Chemical tests play a major role in DWI cases. Critically, there are typically three tests used in New York DWI cases to determine an individual’s blood alcohol content: blood tests, breath tests, and urine tests. While portable breath tests are commonly administered during a traffic stop, these tools are used by police officers to ascertain whether the level of impairment justifies an arrest. The other types of tests — including breathalyzer tests — are generally administered at the police station.
What Happens if You Refuse a Chemical Test?
Since chemical tests can be used to secure a drunk driving conviction, many people might refuse to submit to one in the hopes that the lack of evidence will favor them at trial. However, it’s important to understand that refusing a chemical test can come with serious penalties, including a license revocation of 12 months. A second refusal within five years can lead to loss of license for 18 months. You can also incur a substantial monetary fine.
If you refuse to consent to provide a sample for a chemical test, you have the right to appear at a refusal hearing. This hearing is conducted by the New York State Department of Motor Vehicles within 15 days of the arrest and is separate from the court case. An administrative judge will review the facts of your case and the refusal to determine whether you have violated New York’s implied consent laws.
Are There Valid Reasons for Refusing a Chemical Test?
The officer who arrests you must clearly inform you that your license will be revoked if you refuse a chemical test. If they fail to do so, you may be able to have your license privileges restored — or the charges in your case may be dismissed. However, it’s important to understand that there are some circumstances under which you might have a valid reason for refusing to take a breathalyzer test. These can include the following:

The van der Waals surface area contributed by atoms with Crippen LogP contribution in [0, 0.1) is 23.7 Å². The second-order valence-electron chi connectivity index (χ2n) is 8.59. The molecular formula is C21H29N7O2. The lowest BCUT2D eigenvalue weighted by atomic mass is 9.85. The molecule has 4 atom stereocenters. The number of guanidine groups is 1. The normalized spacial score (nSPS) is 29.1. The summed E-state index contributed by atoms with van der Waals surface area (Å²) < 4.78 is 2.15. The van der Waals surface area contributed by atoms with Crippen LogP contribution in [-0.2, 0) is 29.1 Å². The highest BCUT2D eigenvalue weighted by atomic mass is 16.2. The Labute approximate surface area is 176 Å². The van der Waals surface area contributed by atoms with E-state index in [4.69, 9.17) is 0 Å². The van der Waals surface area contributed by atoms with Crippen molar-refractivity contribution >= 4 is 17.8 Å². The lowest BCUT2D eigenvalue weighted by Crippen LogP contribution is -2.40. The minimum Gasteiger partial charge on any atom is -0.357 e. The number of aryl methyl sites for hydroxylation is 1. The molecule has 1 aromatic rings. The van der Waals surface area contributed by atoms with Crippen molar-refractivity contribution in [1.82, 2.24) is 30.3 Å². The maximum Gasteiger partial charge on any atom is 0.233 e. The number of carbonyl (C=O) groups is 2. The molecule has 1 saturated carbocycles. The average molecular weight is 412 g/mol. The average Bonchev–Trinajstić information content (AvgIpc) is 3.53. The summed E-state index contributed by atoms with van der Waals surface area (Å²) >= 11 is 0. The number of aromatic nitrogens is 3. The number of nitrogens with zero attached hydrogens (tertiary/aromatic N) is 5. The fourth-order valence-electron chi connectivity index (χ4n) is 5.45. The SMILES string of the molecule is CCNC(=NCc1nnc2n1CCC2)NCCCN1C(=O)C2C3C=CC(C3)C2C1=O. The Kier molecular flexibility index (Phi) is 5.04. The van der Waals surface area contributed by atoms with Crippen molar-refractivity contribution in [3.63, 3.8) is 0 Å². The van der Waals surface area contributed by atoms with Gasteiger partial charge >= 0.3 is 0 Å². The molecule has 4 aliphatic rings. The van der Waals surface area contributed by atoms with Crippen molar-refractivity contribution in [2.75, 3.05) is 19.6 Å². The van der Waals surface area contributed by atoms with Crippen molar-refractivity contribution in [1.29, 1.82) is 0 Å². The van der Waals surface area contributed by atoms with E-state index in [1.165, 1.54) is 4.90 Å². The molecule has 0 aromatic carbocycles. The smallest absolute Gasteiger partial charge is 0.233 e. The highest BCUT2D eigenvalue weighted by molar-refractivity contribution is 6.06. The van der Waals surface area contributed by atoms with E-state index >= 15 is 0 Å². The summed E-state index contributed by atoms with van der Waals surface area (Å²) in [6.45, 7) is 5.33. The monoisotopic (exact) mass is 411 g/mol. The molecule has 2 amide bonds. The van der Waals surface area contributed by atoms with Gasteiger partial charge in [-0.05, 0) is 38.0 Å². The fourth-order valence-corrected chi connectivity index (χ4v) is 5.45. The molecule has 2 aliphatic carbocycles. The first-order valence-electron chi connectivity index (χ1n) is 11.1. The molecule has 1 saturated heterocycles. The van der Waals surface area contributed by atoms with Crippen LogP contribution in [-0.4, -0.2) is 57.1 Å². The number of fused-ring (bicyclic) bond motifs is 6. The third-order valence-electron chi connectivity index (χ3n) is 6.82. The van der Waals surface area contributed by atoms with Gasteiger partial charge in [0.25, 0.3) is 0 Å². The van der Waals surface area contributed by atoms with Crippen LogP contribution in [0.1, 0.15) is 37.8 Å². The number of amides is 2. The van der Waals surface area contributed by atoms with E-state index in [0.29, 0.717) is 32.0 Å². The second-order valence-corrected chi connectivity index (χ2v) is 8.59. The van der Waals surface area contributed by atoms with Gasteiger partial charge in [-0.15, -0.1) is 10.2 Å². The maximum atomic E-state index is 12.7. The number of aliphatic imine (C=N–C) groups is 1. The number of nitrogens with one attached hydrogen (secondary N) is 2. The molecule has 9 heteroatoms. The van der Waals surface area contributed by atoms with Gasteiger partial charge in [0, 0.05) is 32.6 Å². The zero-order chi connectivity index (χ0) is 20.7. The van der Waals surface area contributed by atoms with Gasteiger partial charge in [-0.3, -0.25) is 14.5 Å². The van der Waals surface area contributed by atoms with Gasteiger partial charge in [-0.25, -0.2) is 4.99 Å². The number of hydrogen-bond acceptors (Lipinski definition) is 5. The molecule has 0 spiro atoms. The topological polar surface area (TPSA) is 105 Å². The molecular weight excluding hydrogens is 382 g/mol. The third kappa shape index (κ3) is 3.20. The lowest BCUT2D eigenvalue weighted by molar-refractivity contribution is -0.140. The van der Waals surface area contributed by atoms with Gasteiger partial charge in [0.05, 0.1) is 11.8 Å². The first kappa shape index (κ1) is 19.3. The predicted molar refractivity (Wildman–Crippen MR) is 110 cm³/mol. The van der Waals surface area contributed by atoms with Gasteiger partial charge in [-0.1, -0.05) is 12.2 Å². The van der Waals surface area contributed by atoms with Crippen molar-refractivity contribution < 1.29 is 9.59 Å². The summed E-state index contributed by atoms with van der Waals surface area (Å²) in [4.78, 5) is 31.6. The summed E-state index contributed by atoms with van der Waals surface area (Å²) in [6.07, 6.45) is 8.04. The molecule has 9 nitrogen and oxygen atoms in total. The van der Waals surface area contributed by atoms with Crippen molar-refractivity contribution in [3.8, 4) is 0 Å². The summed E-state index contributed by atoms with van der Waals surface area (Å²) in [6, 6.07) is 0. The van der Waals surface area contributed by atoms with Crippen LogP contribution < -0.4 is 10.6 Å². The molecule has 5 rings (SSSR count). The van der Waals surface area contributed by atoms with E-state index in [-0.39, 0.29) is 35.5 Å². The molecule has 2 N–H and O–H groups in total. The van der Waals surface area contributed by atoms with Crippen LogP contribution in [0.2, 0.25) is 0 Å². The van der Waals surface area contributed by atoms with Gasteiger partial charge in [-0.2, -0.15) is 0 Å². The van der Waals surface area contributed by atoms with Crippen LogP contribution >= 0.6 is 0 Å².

- Improper or insufficient instructions regarding how to blow into the breathalyzer
- Medical conditions that can prevent you from providing enough air for an accurate test
- Denial of your Sixth Amendment right to counsel
As set forth in the holding of People v. Gursey, a defendant in a DWI case has a limited right to seek counsel before responding to a request for a chemical test. Police typically cannot prevent the accused from communicating with their lawyer, either in person or by telephone. If this right is violated, the scientific evidence from the chemical test may be suppressed.
How Can Chemical Tests Be Challenged in Court?
If a chemical test revealed that your BAC level was over the legal limit, an experienced criminal defense attorney will know how to challenge the results in court. As an initial matter, the arresting officer must have probable cause to stop your vehicle and administer the test. If probable cause cannot be established, the case may be dismissed.
A chemical test can also be challenged scientifically. These tests can be inaccurate and lack reliability due to a variety of factors, including improper testing procedures, improper calibration, timing, medications, and certain health conditions. Products such as mouthwash and chewing gum can also produce flawed results.
Additionally, if you are arrested for a DWI, you are placed in police custody. Before subjecting you to interrogation, police must read you your Miranda rights. Any evidence gathered in violation of these rights may result in the statements obtained being inadmissible in court.
Contact an Experienced New York Criminal Defense Attorney
If you’re facing DWI charges, it’s essential to have a DWI defense attorney on your side to protect your rights. The criminal defense attorneys at D’Emilia Law provide reliable representation and aggressive advocacy to those who have been arrested for DWI offenses and strive to obtain the best possible results in their cases. To schedule a consultation, contact us at 1-888-DEMILIA.